Given that they involved deaths, the 939 Palm incidents did prompt an initial flurry of statements from the Sheriff’s Department. But they were written in a sort of bureaucratese that only further highlights the county department’s communications problem — It doesn’t speak the same language as the citizens it is paid to protect. Initially we thought that deputies doing a “welfare check” were looking to see if a welfare check had arrived in someone’s mailbox. Anyone who has studied English in elementary school should know that “aggressing” is not a verb. And, not to get picky, but one doesn’t arrest a “male,” which is an adjective used to describe the sex of a human being. One arrests a “man.” The West Hollywood jailer also should know that when he’s asked what crime someone is in jail for, the rational response is something like “assault and battery” or “murder” rather than citing the number from the penal code. This may all sound petty, but it’s indicative of the culture of an organization that doesn’t know how to speak to the people it is supposed to protect.
While these incidents are recent, the problem is longstanding. The 939 Palm incidents sparked an outpouring of comments from readers of WEHOville about other instances over the years of poor communication if not arrogance on the part of Sheriff’s deputies in West Hollywood.
So what’s to be done? We think a formal and public process to solicit community input would be a good start. If the city is going to spend money figuring out what to do about Tara, how about spending money on how to fix problems with the Sheriff’s Department? Unfortunately, the city’s Public Safety Commission might not be the best place to do that. Several people who attended its May 12 awards presentation told WEHOville privately they were struck by the fact that there was no mention of the community grief and anger provoked by the incident at 939 Palm in which deputies shot and killed one young man and wounded another who were trying to escaped their attacker. A moment of silence in honor of John Winkler would have been appropriate. Not even one of our City Council members thought to suggest that.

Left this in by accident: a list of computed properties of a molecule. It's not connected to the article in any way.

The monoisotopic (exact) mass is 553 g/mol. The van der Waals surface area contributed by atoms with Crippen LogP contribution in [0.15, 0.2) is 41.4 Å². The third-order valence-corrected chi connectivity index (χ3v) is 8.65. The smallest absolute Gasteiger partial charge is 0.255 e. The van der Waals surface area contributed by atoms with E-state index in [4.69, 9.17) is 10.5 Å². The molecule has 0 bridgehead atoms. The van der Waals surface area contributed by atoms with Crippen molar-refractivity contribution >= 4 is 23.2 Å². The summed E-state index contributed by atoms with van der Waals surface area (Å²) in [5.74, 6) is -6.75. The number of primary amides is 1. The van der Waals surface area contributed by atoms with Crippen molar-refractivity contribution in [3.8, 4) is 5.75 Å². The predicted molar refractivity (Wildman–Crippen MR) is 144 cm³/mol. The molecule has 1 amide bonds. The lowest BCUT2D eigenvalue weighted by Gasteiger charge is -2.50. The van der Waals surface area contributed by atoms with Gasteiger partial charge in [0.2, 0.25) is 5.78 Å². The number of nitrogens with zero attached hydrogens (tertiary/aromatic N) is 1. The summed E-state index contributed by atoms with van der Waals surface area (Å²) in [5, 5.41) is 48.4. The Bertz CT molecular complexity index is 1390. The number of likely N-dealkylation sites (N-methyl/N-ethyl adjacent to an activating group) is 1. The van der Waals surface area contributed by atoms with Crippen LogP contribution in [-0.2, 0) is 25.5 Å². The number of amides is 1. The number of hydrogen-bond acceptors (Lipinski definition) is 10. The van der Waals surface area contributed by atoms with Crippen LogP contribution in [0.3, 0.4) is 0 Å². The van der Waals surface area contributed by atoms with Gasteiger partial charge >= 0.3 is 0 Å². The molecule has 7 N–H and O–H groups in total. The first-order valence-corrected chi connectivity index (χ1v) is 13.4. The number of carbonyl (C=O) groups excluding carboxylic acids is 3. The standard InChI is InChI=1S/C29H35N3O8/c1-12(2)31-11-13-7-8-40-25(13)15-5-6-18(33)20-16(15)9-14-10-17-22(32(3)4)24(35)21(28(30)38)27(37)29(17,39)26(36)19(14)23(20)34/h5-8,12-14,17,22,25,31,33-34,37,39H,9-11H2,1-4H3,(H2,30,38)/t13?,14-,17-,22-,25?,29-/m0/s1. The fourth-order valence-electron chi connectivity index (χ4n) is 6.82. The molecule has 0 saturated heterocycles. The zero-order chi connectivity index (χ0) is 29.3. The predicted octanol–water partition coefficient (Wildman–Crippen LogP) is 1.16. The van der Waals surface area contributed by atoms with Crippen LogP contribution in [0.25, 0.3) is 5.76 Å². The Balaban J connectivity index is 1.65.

As for the Sheriff’s Station, here are a few suggestions:
• Tell deputies to smile. Target and WalMart demand that of their employees. There’s no reason deputies shouldn’t be required to do the same to reduce the widespread perception of arrogance that tarnishes their reputation.
• Put deputies through a basic course about West Hollywood organized by the city’s Public Information Office. That would include a brief history of the city and how it’s organized and who its leaders are, an explanation of its demographics (percentage of men and women, gays and lesbians, Russian-speaking people, homeless people, etc.). It also would include an introduction to the news media that cover West Hollywood, with a suggestion that deputies actually read or listen to it from time to time.
• Commit to getting information out quickly to the news media and the public at large about anything that really stirs public interest. When photos that show deputies wrestling a disturbed man to the ground on Santa Monica Boulevard outside a well-known night club flood the internet, citizens don’t want to wait 17 hours to find out who did what to whom. This is 2014 and no one wants to wait 24 hours to find out why six police cars with sirens screaming were on one’s block.
• Drop the bureaucratese. Anyone who has ever worked in customer service knows that that sort of “language” sends a not-so-subtle message. That message is “we don’t want to talk to you.”
And finally, the West Hollywood City Council should establish a task force to consider whether WeHo should have its own police force. Certainly that will be expensive. But Beverly Hills, a city with the same size population, has its own. It is really the only way to make certain that those charged with keeping West Hollywood safe and enforcing its laws are accountable to the citizens who pay their salaries.